Purim פורים

A Tabernacle for Today: Terumah/Zakhor 5781

כְּכֹל אֲשֶׁר אֲנִי מַרְאֶה אוֹתְךָ אֵת תַּבְנִית הַמִּשְׁכָּן וְאֵת תַּבְנִית כָּל כֵּלָיו וְכֵן תַּעֲשׂוּ: “And so shall they do,” is an unremarkable coda to God’s command to Moses that Israel must build a tabernacle in Exodus 25:9. Could this little phrase be a marker for our kind of Judaism, linked powerfully to the past but…

Reclaiming the Crown of Torah: Mishpatim 5781

In the Song of Songs (5:2) we read a romantic verse, “I was asleep, but my heart was awake.” אני ישנה ולבי ער—the plain sense of the verse is that the time of sleep is also a time of longing. The rabbis interpret this verse to mean that the people of Israel before Sinai were…

Coming Clean: Vayikra/Zakhor 5779

False oaths are an especially pernicious form of social crime because they cause serious harm to individuals while also imperiling an entire system. Oaths were administered using the divine name (and in rabbinic Judaism, while holding a Torah scroll or pair of tefillin), and so, false oaths were also viewed as a form of heresy….

From Mishkan to the Mind of God: VaYakheil/Shekalim 5779

What are you thinking? That is an interesting question, but perhaps more important is, how are you thinking? Consciousness is one of the most mysterious aspects of our existence. We know that we have brains, and that they have mechanisms for receiving stimuli, but how does one go from mechanical information processing to consciousness? And,…

On Kashering Hands for Pesah (parody): Purim 5778

A beraita quoted in b. Pesahim (6a) states that one must commence study of the laws of Pesah 30 days before the holiday; the practice as codified in the Shulhan Arukh (OH 429:1), and the Mishnah B’rurah (SK 2) is that study should begin on Purim itself. In order to safeguard JTS’s reputation as a…

Hear the Voice of Esther: Zakhor 5778

I recently had a first meeting with a prospective convert and her partner. Introducing the importance of Torah study to Jewish identity, I rolled open my Megillah on the desk before them and began to share the story of Purim. It’s not often that one observes a first impression of Esther, but this woman had…

Make Shushan Great Again? (Parody) Purim 5777

Shittah Mishubeshet is a collection of medieval debates about the laws of Purim which exists only in manuscript form, and that in a single copy held by the venerable rare book collection of JTS. Unfortunately, the collection has been removed to a black site for the foreseeable future, leaving us unable to clarify its important…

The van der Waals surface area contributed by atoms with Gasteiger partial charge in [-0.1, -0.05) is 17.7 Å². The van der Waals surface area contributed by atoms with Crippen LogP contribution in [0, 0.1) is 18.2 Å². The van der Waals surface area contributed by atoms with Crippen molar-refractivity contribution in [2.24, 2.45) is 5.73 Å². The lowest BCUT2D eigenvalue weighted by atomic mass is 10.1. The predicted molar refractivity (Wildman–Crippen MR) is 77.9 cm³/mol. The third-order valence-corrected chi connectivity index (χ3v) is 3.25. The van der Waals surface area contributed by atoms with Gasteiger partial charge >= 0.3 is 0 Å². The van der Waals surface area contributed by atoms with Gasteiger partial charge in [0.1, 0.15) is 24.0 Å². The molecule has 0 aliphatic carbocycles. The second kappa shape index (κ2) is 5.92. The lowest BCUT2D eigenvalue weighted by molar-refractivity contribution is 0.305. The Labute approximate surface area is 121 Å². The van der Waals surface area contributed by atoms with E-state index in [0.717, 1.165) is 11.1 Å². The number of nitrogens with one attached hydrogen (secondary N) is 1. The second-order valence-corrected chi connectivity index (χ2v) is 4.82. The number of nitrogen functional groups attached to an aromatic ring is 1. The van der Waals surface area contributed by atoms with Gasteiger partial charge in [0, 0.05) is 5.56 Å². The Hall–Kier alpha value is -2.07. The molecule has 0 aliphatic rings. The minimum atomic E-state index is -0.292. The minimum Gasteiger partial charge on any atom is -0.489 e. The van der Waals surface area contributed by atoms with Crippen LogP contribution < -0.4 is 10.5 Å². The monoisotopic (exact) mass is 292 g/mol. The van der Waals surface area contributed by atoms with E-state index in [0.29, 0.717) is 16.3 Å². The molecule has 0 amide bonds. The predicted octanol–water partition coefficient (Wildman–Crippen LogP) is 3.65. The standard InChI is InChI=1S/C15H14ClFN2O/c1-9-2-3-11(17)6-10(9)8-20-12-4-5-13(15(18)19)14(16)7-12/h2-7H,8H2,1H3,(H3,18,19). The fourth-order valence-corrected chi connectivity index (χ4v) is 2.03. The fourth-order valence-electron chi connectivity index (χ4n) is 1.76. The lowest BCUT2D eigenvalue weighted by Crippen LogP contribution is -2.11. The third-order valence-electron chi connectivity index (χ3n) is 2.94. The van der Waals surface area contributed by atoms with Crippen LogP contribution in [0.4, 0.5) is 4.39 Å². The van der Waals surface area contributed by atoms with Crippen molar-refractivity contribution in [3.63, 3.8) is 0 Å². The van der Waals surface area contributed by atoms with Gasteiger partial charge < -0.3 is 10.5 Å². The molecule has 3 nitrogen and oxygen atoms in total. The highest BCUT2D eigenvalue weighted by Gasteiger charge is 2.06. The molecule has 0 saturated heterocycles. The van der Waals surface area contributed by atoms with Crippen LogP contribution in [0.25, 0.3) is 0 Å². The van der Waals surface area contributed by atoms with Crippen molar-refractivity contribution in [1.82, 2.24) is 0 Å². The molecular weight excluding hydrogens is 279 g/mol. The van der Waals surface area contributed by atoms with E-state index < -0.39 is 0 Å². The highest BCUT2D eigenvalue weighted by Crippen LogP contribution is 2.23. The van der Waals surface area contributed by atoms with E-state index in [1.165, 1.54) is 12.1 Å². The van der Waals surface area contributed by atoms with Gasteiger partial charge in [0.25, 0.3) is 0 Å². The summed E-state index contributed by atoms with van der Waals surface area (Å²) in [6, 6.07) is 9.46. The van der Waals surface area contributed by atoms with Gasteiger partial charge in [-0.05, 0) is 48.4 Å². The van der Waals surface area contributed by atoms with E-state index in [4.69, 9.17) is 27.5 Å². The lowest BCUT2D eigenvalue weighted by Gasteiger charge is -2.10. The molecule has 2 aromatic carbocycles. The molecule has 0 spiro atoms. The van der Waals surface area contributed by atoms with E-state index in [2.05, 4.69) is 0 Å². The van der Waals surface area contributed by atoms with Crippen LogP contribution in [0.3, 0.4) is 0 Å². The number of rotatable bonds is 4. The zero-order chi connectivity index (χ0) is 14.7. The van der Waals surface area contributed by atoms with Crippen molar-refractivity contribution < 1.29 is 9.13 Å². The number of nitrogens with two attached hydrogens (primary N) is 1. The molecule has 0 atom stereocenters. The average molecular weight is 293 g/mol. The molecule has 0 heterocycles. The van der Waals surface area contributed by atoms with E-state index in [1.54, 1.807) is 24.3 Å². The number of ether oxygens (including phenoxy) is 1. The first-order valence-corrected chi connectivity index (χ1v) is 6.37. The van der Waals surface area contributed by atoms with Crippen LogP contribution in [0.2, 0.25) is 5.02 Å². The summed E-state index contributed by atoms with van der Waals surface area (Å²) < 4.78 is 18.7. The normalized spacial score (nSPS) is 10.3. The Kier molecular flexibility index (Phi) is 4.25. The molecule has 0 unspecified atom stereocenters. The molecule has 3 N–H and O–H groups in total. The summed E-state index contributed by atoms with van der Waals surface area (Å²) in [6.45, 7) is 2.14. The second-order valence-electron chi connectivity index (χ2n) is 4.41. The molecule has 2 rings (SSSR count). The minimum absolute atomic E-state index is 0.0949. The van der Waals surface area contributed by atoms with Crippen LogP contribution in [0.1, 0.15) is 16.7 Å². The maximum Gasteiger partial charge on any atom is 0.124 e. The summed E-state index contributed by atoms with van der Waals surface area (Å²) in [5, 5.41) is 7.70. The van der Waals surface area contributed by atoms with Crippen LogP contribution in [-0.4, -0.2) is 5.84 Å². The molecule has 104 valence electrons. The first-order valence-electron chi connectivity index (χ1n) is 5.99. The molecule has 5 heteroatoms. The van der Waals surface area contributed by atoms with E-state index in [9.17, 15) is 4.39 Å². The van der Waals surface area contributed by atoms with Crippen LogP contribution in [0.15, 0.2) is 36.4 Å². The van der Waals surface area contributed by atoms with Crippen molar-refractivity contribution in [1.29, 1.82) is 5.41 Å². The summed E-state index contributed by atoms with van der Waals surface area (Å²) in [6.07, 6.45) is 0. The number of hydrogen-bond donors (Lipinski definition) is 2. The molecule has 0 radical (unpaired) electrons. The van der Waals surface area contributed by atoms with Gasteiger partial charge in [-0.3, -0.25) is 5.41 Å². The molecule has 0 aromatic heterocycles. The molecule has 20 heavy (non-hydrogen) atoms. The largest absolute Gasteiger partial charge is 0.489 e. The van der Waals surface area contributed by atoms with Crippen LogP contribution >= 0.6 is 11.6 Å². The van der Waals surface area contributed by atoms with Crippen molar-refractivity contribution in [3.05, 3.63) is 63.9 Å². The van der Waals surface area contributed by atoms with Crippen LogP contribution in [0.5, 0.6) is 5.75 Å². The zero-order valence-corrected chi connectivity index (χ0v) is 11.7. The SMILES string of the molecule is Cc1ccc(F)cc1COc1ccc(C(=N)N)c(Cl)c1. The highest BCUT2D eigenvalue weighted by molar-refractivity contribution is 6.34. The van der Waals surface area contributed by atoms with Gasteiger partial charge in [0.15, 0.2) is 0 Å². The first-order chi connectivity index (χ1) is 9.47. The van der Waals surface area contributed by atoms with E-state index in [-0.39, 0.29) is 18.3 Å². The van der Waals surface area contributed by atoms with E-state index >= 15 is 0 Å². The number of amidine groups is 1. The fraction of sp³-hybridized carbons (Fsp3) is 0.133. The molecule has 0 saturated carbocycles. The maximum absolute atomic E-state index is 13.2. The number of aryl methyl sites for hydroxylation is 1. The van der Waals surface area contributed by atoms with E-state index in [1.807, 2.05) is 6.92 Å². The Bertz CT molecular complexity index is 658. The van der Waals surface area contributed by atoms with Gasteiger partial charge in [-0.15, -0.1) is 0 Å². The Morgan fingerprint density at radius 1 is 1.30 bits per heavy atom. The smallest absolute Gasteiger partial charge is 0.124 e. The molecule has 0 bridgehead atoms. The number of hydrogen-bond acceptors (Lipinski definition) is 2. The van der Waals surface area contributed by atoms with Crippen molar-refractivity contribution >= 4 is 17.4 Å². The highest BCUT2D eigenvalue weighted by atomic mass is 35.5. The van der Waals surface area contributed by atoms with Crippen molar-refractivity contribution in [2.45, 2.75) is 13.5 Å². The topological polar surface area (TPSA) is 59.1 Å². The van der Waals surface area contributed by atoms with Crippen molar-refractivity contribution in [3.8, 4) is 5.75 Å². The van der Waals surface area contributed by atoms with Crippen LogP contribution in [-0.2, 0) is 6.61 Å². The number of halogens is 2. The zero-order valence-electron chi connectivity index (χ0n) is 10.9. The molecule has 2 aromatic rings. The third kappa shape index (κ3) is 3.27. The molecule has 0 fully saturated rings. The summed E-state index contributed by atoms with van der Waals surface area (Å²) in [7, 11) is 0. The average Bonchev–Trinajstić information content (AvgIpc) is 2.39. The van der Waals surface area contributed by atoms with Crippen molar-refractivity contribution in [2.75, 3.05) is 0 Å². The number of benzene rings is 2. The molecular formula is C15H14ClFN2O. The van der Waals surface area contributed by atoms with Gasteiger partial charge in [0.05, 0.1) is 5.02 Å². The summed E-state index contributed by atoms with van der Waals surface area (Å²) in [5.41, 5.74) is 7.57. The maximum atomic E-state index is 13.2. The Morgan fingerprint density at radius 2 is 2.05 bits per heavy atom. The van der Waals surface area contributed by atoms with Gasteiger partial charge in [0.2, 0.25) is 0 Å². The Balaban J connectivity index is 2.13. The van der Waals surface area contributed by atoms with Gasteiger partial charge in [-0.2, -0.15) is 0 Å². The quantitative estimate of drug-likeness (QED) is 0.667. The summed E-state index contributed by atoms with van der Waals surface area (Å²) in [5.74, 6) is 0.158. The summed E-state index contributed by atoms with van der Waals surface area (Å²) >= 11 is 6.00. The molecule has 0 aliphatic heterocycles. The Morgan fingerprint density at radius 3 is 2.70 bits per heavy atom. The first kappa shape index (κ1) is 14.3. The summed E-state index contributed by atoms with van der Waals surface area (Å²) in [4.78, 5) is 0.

On the Road with Amalek: Zakhor 5777

This Shabbat is both Titzaveh and Shabbat Zakhor—in addition to all the normal reasons to go to shul and hear the Torah, there is a special commandment to listen to the Zakhor passage and think about the continued danger of genocidal hatred in the world. The Torah states in Deuteronomy 25:17-19 that Amalek did something…

Amalek Inside–Zakhor 5776

It is considered a mitzvah this Shabbat for every Jew to “remember what Amalek did to you,” to blot out the memory of Amalek, and not to forget. This mitzvah is easily fulfilled by listening to the maftir reading in synagogue on the Shabbat before Purim, but it is not at all easy to understand the…

Hold Your Hands Up! VaYakheil-Shekalim 5776

Sometimes it is not ornament but infrastructure which is the most interesting and enduring feature of a building. The tabernacle was a beautiful building with bronze, silver, gold as well as luxurious and colorful fabrics. Underneath all that was the acacia wood, atzei shittim, with upright planks that were held together by staves—also made of acacia and…

Redemption Begins Within: Parah 5775

Purim and Pesah are both festivals of redemption, serving as bookends in the final and first months of the Hebrew year. But Purim is by far the lesser holiday. True, the Jews of Persia escaped from Haman’s genocidal threat, but they then remained in a vulnerable position, and in the final chapters of the Megillah they…

A royal dress? Purim 5775

Purim is our festival of contradictions and hidden meanings. This year I suddenly noticed one detail that has been hiding in plain sight—the color of Esther’s royal dress. Was it blue, or gold? The Megillah itself is maddeningly ambiguous. We read in Chapter 5, “On the third day, Esther was garbed in royalty.” The ancient…

Confronting Contemporary Amalek: Zakhor 5775

I recently read Roz Chast’s memoir about the senescence and death of her parents entitled, “Can’t We Talk About Something More Pleasant?” The title refers to her parents’ strident refusal, even in their mid-90s, to discuss their failing bodies and to prepare for the inevitable. The book is a brutally honest memoir by their daughter…